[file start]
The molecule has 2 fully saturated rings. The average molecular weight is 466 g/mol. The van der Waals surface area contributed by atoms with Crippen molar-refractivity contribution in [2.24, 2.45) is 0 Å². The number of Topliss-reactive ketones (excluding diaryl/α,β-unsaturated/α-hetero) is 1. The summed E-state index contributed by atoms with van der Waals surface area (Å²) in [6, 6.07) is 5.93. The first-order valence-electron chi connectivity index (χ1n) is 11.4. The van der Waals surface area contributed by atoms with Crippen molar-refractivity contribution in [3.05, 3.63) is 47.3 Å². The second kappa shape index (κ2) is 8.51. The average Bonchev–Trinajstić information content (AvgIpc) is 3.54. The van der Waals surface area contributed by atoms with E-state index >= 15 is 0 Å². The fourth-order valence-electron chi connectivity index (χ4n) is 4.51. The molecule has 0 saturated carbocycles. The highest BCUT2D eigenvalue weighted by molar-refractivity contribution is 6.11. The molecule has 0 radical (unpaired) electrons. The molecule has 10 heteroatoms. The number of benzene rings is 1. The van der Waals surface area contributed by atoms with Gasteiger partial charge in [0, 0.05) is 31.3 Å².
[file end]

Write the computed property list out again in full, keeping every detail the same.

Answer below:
The molecule has 2 fully saturated rings. The average molecular weight is 466 g/mol. The van der Waals surface area contributed by atoms with Crippen molar-refractivity contribution in [2.24, 2.45) is 0 Å². The number of Topliss-reactive ketones (excluding diaryl/α,β-unsaturated/α-hetero) is 1. The summed E-state index contributed by atoms with van der Waals surface area (Å²) in [6, 6.07) is 5.93. The first-order valence-electron chi connectivity index (χ1n) is 11.4. The van der Waals surface area contributed by atoms with Crippen molar-refractivity contribution in [3.05, 3.63) is 47.3 Å². The second kappa shape index (κ2) is 8.51. The average Bonchev–Trinajstić information content (AvgIpc) is 3.54. The van der Waals surface area contributed by atoms with E-state index >= 15 is 0 Å². The fourth-order valence-electron chi connectivity index (χ4n) is 4.51. The molecule has 0 saturated carbocycles. The highest BCUT2D eigenvalue weighted by molar-refractivity contribution is 6.11. The molecule has 0 radical (unpaired) electrons. The molecule has 10 heteroatoms. The number of benzene rings is 1. The van der Waals surface area contributed by atoms with Gasteiger partial charge in [0, 0.05) is 31.3 Å².